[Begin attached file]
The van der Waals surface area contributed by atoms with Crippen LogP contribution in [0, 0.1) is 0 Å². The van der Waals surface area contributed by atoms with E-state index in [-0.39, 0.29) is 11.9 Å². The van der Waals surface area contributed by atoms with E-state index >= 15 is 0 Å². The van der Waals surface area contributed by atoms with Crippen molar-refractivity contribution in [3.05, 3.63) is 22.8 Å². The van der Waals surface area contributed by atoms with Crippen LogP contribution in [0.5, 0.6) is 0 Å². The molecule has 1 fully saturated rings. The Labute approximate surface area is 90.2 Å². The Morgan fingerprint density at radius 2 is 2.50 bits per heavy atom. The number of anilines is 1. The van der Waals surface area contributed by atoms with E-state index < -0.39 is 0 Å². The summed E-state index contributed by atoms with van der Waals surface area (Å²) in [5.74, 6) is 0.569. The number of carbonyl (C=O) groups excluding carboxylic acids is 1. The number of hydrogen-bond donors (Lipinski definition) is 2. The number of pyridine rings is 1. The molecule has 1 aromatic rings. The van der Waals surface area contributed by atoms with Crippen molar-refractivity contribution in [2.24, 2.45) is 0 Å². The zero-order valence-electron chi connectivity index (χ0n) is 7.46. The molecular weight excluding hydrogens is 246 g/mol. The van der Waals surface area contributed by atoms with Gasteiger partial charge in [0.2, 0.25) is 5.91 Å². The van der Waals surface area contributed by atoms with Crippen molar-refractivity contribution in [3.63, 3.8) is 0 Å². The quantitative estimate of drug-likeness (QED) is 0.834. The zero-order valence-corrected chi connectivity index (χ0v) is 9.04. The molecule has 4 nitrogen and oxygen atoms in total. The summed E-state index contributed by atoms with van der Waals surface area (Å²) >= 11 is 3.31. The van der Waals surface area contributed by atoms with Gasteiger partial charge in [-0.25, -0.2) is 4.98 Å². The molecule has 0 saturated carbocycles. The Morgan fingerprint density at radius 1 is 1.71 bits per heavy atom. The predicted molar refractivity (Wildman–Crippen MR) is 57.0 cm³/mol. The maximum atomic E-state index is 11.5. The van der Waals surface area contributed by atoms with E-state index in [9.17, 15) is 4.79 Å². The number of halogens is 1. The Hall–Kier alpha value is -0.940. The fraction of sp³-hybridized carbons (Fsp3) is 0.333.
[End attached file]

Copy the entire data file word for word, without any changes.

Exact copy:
The van der Waals surface area contributed by atoms with Crippen LogP contribution in [0, 0.1) is 0 Å². The van der Waals surface area contributed by atoms with E-state index in [-0.39, 0.29) is 11.9 Å². The van der Waals surface area contributed by atoms with E-state index >= 15 is 0 Å². The van der Waals surface area contributed by atoms with Crippen molar-refractivity contribution in [3.05, 3.63) is 22.8 Å². The van der Waals surface area contributed by atoms with Crippen LogP contribution in [0.5, 0.6) is 0 Å². The molecule has 1 fully saturated rings. The Labute approximate surface area is 90.2 Å². The Morgan fingerprint density at radius 2 is 2.50 bits per heavy atom. The number of anilines is 1. The van der Waals surface area contributed by atoms with E-state index < -0.39 is 0 Å². The summed E-state index contributed by atoms with van der Waals surface area (Å²) in [5.74, 6) is 0.569. The number of carbonyl (C=O) groups excluding carboxylic acids is 1. The number of hydrogen-bond donors (Lipinski definition) is 2. The number of pyridine rings is 1. The molecule has 1 aromatic rings. The van der Waals surface area contributed by atoms with Crippen molar-refractivity contribution in [2.24, 2.45) is 0 Å². The zero-order valence-electron chi connectivity index (χ0n) is 7.46. The molecular weight excluding hydrogens is 246 g/mol. The van der Waals surface area contributed by atoms with Gasteiger partial charge in [0.2, 0.25) is 5.91 Å². The van der Waals surface area contributed by atoms with Crippen molar-refractivity contribution in [3.63, 3.8) is 0 Å². The quantitative estimate of drug-likeness (QED) is 0.834. The zero-order valence-corrected chi connectivity index (χ0v) is 9.04. The molecule has 4 nitrogen and oxygen atoms in total. The summed E-state index contributed by atoms with van der Waals surface area (Å²) >= 11 is 3.31. The van der Waals surface area contributed by atoms with Gasteiger partial charge in [-0.25, -0.2) is 4.98 Å². The molecule has 0 saturated carbocycles. The Morgan fingerprint density at radius 1 is 1.71 bits per heavy atom. The predicted molar refractivity (Wildman–Crippen MR) is 57.0 cm³/mol. The maximum atomic E-state index is 11.5. The van der Waals surface area contributed by atoms with E-state index in [9.17, 15) is 4.79 Å². The number of halogens is 1. The Hall–Kier alpha value is -0.940. The fraction of sp³-hybridized carbons (Fsp3) is 0.333.